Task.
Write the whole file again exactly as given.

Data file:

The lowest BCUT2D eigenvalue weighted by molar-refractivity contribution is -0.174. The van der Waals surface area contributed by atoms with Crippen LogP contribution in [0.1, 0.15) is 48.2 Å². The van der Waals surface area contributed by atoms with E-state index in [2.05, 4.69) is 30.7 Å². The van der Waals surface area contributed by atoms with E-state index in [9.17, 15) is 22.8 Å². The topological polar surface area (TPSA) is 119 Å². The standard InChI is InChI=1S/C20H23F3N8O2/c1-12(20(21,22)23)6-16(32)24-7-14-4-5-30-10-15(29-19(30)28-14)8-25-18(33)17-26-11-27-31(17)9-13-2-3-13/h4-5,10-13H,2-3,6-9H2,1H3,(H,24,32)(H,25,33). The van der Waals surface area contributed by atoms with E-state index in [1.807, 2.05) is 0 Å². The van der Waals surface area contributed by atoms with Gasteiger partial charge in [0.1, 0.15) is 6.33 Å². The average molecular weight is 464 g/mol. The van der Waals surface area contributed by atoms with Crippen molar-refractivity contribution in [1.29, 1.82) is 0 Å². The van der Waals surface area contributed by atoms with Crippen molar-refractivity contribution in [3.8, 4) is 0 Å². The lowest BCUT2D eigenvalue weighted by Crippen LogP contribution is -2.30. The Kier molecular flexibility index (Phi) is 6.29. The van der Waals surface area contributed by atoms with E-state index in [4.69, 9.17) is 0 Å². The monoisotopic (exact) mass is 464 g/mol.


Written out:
The lowest BCUT2D eigenvalue weighted by molar-refractivity contribution is -0.174. The van der Waals surface area contributed by atoms with Crippen LogP contribution in [0.1, 0.15) is 48.2 Å². The van der Waals surface area contributed by atoms with E-state index in [2.05, 4.69) is 30.7 Å². The van der Waals surface area contributed by atoms with E-state index in [9.17, 15) is 22.8 Å². The topological polar surface area (TPSA) is 119 Å². The standard InChI is InChI=1S/C20H23F3N8O2/c1-12(20(21,22)23)6-16(32)24-7-14-4-5-30-10-15(29-19(30)28-14)8-25-18(33)17-26-11-27-31(17)9-13-2-3-13/h4-5,10-13H,2-3,6-9H2,1H3,(H,24,32)(H,25,33). The van der Waals surface area contributed by atoms with E-state index in [1.807, 2.05) is 0 Å². The van der Waals surface area contributed by atoms with Gasteiger partial charge in [0.1, 0.15) is 6.33 Å². The average molecular weight is 464 g/mol. The van der Waals surface area contributed by atoms with Crippen molar-refractivity contribution in [1.29, 1.82) is 0 Å². The van der Waals surface area contributed by atoms with Crippen molar-refractivity contribution in [3.8, 4) is 0 Å². The lowest BCUT2D eigenvalue weighted by Crippen LogP contribution is -2.30. The Kier molecular flexibility index (Phi) is 6.29. The van der Waals surface area contributed by atoms with E-state index in [4.69, 9.17) is 0 Å². The monoisotopic (exact) mass is 464 g/mol.